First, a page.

Paramedics reflect on life as a first responder
When EMS crews get dispatched to a call, there is a certain routine to the chaos
The Free Press
KINSTON, N.C. — For paramedics like Adam Parish, a slow day can turn into a fast one with just a beep of a pager.
Or, rather, a long low tone followed by a rapid series of loud unmistakable beeps that sends anyone receiving them into a frantic dash to throw on boots, grab keys and get to their ambulance and on the road as quickly as possible.
Lenoir County Emergency Services operates a total of five ambulances a day, each assigned to a different part of the county. Each of those ambulances has two EMT's or paramedics, who work one 24-hour shift every four days.
"Most of the job is waiting to hear those tones," Parish said. "We've got a district and as long we stay in that district, we can do just about anything we want. If you want to get something to eat or if I need to go shopping at Wal-Mart, I can do that. But we have to take our ambulance with us and we both have to go."
Most of the time between calls is spent at a designated station. Each of Lenoir County's five EMS districts has its own station, and Emergency Services also operates an additional station to house shift commanders and supplies needed for trucks and crews. Every two months, crews rotate stations. Beginning in June, Parish and his partner will leave their current station on U.S. 258 for a station in the Deep Run area.
"I usually watch TV or take naps," Parish said. "We are here for 24 hours. You could be busy all day, or do nothing all day and run nonstop all night, so you might as well take advantage of the downtime and get some rest so you're ready for anything."
Despite their somewhat hectic nature at the start, when EMS crews do get dispatched to a call, there is a certain routine to the chaos.
As dispatchers at the 9-1-1 center give details to EMT's, an iPad in their truck updates with address information and a GPS that can guide drivers to their calls.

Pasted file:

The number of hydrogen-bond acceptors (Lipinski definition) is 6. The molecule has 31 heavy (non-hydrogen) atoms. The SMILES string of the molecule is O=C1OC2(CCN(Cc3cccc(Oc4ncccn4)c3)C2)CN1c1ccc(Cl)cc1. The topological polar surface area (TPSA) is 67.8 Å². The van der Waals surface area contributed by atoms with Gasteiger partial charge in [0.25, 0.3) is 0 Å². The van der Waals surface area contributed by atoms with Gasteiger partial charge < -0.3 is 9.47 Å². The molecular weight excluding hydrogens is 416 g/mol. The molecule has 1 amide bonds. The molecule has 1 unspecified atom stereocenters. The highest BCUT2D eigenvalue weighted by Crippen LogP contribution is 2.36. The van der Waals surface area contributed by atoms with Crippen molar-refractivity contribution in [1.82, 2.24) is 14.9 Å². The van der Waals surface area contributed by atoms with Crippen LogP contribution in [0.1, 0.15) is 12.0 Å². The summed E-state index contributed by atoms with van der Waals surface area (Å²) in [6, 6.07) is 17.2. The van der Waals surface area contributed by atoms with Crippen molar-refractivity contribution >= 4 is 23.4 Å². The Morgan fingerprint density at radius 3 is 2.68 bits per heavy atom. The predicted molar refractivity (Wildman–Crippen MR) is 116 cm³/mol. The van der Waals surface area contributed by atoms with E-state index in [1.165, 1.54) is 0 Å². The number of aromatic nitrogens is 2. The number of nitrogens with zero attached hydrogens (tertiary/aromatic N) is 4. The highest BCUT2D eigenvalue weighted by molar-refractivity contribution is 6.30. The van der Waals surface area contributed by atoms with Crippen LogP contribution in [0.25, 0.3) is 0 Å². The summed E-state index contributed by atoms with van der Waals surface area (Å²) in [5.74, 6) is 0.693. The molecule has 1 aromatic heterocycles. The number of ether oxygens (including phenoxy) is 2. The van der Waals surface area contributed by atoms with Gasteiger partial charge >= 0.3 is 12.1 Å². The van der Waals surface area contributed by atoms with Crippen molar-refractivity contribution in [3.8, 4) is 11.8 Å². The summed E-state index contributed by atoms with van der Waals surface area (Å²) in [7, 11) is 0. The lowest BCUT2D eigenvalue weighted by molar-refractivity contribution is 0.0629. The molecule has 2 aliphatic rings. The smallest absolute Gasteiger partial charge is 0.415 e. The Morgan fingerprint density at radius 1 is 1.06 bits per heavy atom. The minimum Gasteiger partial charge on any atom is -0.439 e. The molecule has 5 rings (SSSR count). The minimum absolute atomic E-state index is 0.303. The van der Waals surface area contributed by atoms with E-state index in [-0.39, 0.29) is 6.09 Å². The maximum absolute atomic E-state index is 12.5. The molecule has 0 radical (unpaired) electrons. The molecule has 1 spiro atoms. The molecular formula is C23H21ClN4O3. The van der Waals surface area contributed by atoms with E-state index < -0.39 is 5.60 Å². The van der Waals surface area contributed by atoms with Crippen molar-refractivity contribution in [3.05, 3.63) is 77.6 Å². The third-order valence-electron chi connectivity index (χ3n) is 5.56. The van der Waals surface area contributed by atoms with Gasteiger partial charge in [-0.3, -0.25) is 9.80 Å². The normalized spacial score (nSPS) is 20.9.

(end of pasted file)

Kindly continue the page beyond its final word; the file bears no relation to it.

"If we have trouble finding where we are going, the 9-1-1 system can use satellites to guide us in," Bryan Murphy, paramedic and shift captain, said. "They can get it down to the barn behind the house with the red mailbox, if they need to."
Calls are coded from A - E based on their severity, with E being the worst. Based on those codes and information from dispatchers, crews are able to decide if they need their lights and sirens or not.
"You'd be surprised how some people get on the road," Murphy said. "Some people will get over and let us by when we are running emergency traffic. But we've got some who won't budge. Some people know we are there and just give us the finger."
While the nature of calls can vary from minor injuries to life or death situations, once on-scene, some aspects remain constant. In the back of every ambulance is a 60-plus-pound bag EMTs carry containing everything they need to provide a variety of types of care.
When working with patients, experience and a good bedside manner is key.
Under federal laws regarding patient and care information, EMTs typically work with the minimum amount of information possible when treating patients, and knowing how to talk to a patient who might be hurt or afraid can make the job of identifying and treating a problem considerably easier.
"If you are difficult to work with, people aren't going to want to open up to you, and that makes your job harder," Parish said.
In 1974 President Gerald Ford authorized the first National EMS Appreciation Week, a tradition that has continued since.
This year's appreciation week was designated May 21 - 27, and while in Lenoir County, EMS, police and firefighters are regularly honored by lunches and other events throughout the year, but Murphy said he's not looking for a pat on the back.
"You like it when somebody appreciates you, but this is just a job. It's what I like to do," he said.
Murphy, who started working as an EMT as a volunteer in Pink Hill and transitioned into a full time paramedic, said his job isn't one that is impossible to do, but is simply better for some people than others.
"I enjoy it, you know. You're not going to make a million bucks doing this, but it's a good job," he said.
Parish said he felt the same way.
"I started this because it was an entry level way into the medical field. It's the only entry level part of the medical field where we have some autonomy," he said.
Parish is currently working to become a doctor, and said he wanted to use his paramedic experience to determine if the field was right for him.
"Some people pass out when they see a lot of blood. I didn't want to go through eight years of medical school and then learn I'm that kind of person," he said.
All told, Lenoir County Emergency Services employs 48 people, including the five ambulance crews and dispatch and support staff.